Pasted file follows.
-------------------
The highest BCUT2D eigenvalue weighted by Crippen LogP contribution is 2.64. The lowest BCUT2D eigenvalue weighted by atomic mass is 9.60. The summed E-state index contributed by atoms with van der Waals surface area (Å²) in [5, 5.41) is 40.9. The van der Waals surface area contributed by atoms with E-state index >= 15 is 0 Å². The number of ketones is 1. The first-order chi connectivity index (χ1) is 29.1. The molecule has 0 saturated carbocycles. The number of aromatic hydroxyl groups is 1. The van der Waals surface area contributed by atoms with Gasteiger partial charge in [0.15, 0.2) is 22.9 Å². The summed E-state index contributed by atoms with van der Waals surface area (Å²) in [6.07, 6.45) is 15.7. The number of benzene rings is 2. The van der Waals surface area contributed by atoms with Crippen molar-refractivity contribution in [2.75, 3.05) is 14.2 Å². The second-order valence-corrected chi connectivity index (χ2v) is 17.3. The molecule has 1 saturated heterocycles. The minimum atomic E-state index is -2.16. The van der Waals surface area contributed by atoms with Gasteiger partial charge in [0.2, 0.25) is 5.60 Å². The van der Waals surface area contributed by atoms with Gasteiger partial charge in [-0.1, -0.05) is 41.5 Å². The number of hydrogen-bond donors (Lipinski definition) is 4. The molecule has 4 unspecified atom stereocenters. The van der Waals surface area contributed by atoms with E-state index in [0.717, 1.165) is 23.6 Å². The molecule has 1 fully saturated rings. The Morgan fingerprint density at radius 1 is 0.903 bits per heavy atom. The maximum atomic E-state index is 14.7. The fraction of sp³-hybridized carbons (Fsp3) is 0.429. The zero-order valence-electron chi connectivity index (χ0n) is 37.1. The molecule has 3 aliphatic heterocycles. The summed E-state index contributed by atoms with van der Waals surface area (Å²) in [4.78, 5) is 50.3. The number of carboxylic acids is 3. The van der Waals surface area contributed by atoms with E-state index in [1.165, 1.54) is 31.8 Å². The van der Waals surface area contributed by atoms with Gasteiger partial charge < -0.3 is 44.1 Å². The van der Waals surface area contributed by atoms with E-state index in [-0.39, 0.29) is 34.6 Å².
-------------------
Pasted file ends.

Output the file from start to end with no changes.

The highest BCUT2D eigenvalue weighted by Crippen LogP contribution is 2.64. The lowest BCUT2D eigenvalue weighted by atomic mass is 9.60. The summed E-state index contributed by atoms with van der Waals surface area (Å²) in [5, 5.41) is 40.9. The van der Waals surface area contributed by atoms with E-state index >= 15 is 0 Å². The number of ketones is 1. The first-order chi connectivity index (χ1) is 29.1. The molecule has 0 saturated carbocycles. The number of aromatic hydroxyl groups is 1. The van der Waals surface area contributed by atoms with Gasteiger partial charge in [0.15, 0.2) is 22.9 Å². The summed E-state index contributed by atoms with van der Waals surface area (Å²) in [6.07, 6.45) is 15.7. The number of benzene rings is 2. The van der Waals surface area contributed by atoms with Crippen molar-refractivity contribution in [2.75, 3.05) is 14.2 Å². The second-order valence-corrected chi connectivity index (χ2v) is 17.3. The molecule has 1 saturated heterocycles. The minimum atomic E-state index is -2.16. The van der Waals surface area contributed by atoms with Gasteiger partial charge in [0.2, 0.25) is 5.60 Å². The van der Waals surface area contributed by atoms with Gasteiger partial charge in [-0.1, -0.05) is 41.5 Å². The number of hydrogen-bond donors (Lipinski definition) is 4. The molecule has 4 unspecified atom stereocenters. The van der Waals surface area contributed by atoms with E-state index in [0.717, 1.165) is 23.6 Å². The molecule has 1 fully saturated rings. The Morgan fingerprint density at radius 1 is 0.903 bits per heavy atom. The maximum atomic E-state index is 14.7. The fraction of sp³-hybridized carbons (Fsp3) is 0.429. The zero-order valence-electron chi connectivity index (χ0n) is 37.1. The molecule has 3 aliphatic heterocycles. The summed E-state index contributed by atoms with van der Waals surface area (Å²) in [4.78, 5) is 50.3. The number of carboxylic acids is 3. The van der Waals surface area contributed by atoms with E-state index in [1.165, 1.54) is 31.8 Å². The van der Waals surface area contributed by atoms with Gasteiger partial charge < -0.3 is 44.1 Å². The van der Waals surface area contributed by atoms with E-state index in [-0.39, 0.29) is 34.6 Å².